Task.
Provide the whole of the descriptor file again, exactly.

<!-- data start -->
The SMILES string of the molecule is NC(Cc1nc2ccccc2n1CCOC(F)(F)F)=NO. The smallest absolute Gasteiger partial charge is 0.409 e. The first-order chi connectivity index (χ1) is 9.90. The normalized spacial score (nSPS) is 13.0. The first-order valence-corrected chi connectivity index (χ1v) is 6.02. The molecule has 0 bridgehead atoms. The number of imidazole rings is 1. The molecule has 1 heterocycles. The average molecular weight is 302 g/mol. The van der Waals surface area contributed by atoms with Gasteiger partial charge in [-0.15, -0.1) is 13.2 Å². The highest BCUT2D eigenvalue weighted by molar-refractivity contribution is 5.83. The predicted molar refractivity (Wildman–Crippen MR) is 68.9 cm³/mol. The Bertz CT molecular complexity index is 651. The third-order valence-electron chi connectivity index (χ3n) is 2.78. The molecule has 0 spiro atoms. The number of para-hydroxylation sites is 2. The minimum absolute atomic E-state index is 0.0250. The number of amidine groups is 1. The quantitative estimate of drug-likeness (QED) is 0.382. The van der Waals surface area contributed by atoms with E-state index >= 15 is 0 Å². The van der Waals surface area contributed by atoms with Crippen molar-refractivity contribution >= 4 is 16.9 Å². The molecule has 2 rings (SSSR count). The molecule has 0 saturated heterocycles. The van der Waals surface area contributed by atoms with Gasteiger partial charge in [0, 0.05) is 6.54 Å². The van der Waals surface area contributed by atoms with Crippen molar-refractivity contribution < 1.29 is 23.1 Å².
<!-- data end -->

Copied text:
The SMILES string of the molecule is NC(Cc1nc2ccccc2n1CCOC(F)(F)F)=NO. The smallest absolute Gasteiger partial charge is 0.409 e. The first-order chi connectivity index (χ1) is 9.90. The normalized spacial score (nSPS) is 13.0. The first-order valence-corrected chi connectivity index (χ1v) is 6.02. The molecule has 0 bridgehead atoms. The number of imidazole rings is 1. The molecule has 1 heterocycles. The average molecular weight is 302 g/mol. The van der Waals surface area contributed by atoms with Gasteiger partial charge in [-0.15, -0.1) is 13.2 Å². The highest BCUT2D eigenvalue weighted by molar-refractivity contribution is 5.83. The predicted molar refractivity (Wildman–Crippen MR) is 68.9 cm³/mol. The Bertz CT molecular complexity index is 651. The third-order valence-electron chi connectivity index (χ3n) is 2.78. The molecule has 0 spiro atoms. The number of para-hydroxylation sites is 2. The minimum absolute atomic E-state index is 0.0250. The number of amidine groups is 1. The quantitative estimate of drug-likeness (QED) is 0.382. The van der Waals surface area contributed by atoms with E-state index >= 15 is 0 Å². The van der Waals surface area contributed by atoms with Crippen molar-refractivity contribution >= 4 is 16.9 Å². The molecule has 2 rings (SSSR count). The molecule has 0 saturated heterocycles. The van der Waals surface area contributed by atoms with Gasteiger partial charge in [0, 0.05) is 6.54 Å². The van der Waals surface area contributed by atoms with Crippen molar-refractivity contribution < 1.29 is 23.1 Å².